SA: Oft-quoted statistics of merely seven days of food on our store shelves and that 80-95 percent of our food is imported underscore the tenuous nature of our relatively comfortable existence.

Let's consider this while thinking about the divisions created in our communities by well-funded D.C.-based lobbyist groups, like The Center for Food Safety, whose goals include imposing a redundant regulatory regime upon local farmers and ranchers.

In touting the "precautionary principle," one CFS spokesman recently decreed it's OK to ban legal farming practices in the absence of a cause-and-effect relationship, while admitting there is no scientific evidence linking modern farming and the multitude of ailments claimed by activists. Ironically, a Kauai golf course resort is preemptively suing a proposed dairy farm -- not for what it's done but for what it might do. The precautionary principle has run amok....

Contrary to what propagandists would have you believe, advances in crop production techniques give growers the ability to use fewer chemicals, not more.

A 2013-14 statewide Department of Health study shows that urban areas on Oahu, not farms, have the highest number of pesticide detections, and only a historically used termiticide exceeded regulatory standards.

Claimed "cancer clusters" on Kauai were disproved in a 2013 UH report to the Hawaii Department of Health. It found that only melanoma showed a "significant higher incidence"; melanoma is typically caused by UV rays....

One recent survey in Hawaii shows that organic food on a calorie-for-calorie basis can cost 40 percent more than conventional crops. Numerous studies show no nutritional advantage to justify organics' higher price, including one by Stanford University researchers in 2013....

This (anti-GMO) folly diverts attention away from critical problems that must be solved. We have these debates while the homeless are lying on the sidewalk. While they wonder from where their next meal is coming, we quibble about how that food should be produced.

read ... Misguided policies hurt farmers, ranchers and isles’ food security

Accountability must accompany police power

SA: In Hawaii, police accountability is all but absent because the Legislature has caved in to pressure from the State of Hawaii Organization of Police Officers (SHOPO), the union that represents the state's four city and county forces. Public reporting requirements for police in Hawaii are far more limited than those in most states. Under an exemption SHOPO received in 1995, police are merely required to send the Legislature an annual summary of cases in which an officer has been suspended or discharged for misconduct. Each summary is only a few words long, and there are no names, places or dates.

There is also a failure of accountability with respect to lethal force. Police in Honolulu have shot and killed eight people in the past five years. This is, per capita, about double the national average of "justifiable killings" by police. As this newspaper has reported, police protocol in lethal force cases is "wholly internal" ("HPD transparency, oversight lacking," Our View, Aug. 13). The names of officers who use lethal force are not released to the public, and neither are the results of the police department's own internal investigations -- unless someone is fired.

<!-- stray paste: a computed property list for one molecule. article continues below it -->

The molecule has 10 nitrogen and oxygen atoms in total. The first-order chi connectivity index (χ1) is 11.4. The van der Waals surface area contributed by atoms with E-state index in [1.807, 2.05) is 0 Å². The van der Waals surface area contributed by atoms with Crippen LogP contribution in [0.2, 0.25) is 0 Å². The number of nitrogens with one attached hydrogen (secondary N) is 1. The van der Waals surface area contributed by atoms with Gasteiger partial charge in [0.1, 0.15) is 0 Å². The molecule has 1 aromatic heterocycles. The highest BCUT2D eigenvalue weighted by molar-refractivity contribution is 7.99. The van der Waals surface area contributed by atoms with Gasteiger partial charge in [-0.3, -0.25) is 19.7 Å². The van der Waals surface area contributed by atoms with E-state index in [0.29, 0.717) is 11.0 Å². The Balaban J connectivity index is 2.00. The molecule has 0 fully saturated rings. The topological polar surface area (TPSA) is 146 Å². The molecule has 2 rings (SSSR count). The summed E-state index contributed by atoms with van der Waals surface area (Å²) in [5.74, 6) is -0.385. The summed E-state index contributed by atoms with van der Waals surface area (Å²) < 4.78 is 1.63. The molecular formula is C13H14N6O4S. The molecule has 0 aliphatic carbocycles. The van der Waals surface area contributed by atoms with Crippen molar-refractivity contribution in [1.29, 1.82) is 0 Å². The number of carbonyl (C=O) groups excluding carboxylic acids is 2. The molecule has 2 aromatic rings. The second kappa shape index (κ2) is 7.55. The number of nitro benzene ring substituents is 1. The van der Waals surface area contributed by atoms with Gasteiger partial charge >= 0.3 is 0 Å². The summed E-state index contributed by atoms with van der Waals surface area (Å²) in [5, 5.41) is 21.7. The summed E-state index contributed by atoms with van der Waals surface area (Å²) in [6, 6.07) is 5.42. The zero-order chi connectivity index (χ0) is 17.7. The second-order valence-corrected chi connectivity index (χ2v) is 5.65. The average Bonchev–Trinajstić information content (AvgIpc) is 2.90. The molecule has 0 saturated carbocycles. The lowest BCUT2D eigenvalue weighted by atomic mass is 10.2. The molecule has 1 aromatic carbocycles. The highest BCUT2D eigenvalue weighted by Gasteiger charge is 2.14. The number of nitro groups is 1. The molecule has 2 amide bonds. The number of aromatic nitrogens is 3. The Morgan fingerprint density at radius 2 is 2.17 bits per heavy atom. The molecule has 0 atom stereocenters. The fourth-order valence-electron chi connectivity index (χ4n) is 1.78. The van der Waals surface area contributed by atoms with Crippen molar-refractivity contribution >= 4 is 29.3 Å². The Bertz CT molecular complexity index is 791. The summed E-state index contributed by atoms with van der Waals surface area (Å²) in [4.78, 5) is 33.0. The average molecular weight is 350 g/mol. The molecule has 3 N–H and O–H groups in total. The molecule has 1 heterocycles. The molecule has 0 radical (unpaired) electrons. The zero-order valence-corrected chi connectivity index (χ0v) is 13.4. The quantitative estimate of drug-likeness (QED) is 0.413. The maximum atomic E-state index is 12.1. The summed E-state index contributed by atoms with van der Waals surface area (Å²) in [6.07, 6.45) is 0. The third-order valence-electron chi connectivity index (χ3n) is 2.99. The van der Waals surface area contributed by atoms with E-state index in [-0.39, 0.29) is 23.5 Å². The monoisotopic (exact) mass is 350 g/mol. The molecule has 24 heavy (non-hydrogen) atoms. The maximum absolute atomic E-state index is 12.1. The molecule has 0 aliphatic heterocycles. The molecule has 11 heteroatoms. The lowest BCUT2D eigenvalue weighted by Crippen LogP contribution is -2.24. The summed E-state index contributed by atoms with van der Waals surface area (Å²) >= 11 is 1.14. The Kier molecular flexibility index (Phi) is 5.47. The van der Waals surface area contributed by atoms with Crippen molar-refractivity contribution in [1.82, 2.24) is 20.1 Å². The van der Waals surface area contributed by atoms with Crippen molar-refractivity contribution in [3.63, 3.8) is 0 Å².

read ... Accountability must accompany police power

City: Only 10 Homeowners benefit from Council's Tax Relief

SA: The Council passed Resolution 14-179 on Wednesday, allowing Oahu homeowners to apply for a one-time tax compromise if they qualified for owner-occupant tax breaks by last Sept. 30 but did not get them.

City officials said late Thursday they had no way of knowing how many times the form was downloaded on the first day, although the website did see a 20 percent increase in daily hits. Budget Director Nelson Koyanagi said the division office physically received one application and had about five walk-in requests for forms on the first day.

Anticipating the resolution would pass, the Department of Budget and Fiscal Services almost immediately put up claim forms and information on how the plan works at the website www.realpropertyhonolulu. com/. Eligible property owners have until Sept. 30 to submit their claim forms and necessary support documents.

Exactly how many homeowners are eligible for the relief is still uncertain.

City finance officials estimate that of about 70 queries they've received to date only about 10 property owners will benefit. Council Chairman Ernie Martin and Budget Chairwoman Ann Kobayashi, who introduced the measure, say the number is likely significantly higher.

read ... Only 10

DoTax Targets Small Businesses, Homeowners for Petty Harassment 

HNN: The state created the SES in 2009 to reduce an estimated $1 billion tax gap tied to the cash economy. There are six positions, but two are unfilled. Investigators generated about $903,559 in Fiscal Year 2012 and $679,570 in Fiscal Year 2013.

"There's so much work to be done. We have large non-compliance rates," said Burnham. "Generally, it's about 30% across the state... that would be the percentage that we've spoken to."

In June, a judge sentenced the owner of "Taste Tea" on Kapiolani Boulevard to three years probation for trying to smuggle $100,000 on a flight to Taiwan to avoid paying U.S. taxes.

Investigators have reached out to restaurants and other types of businesses by heading to Waikiki and Chinatown. They also follow up on complaints they receive.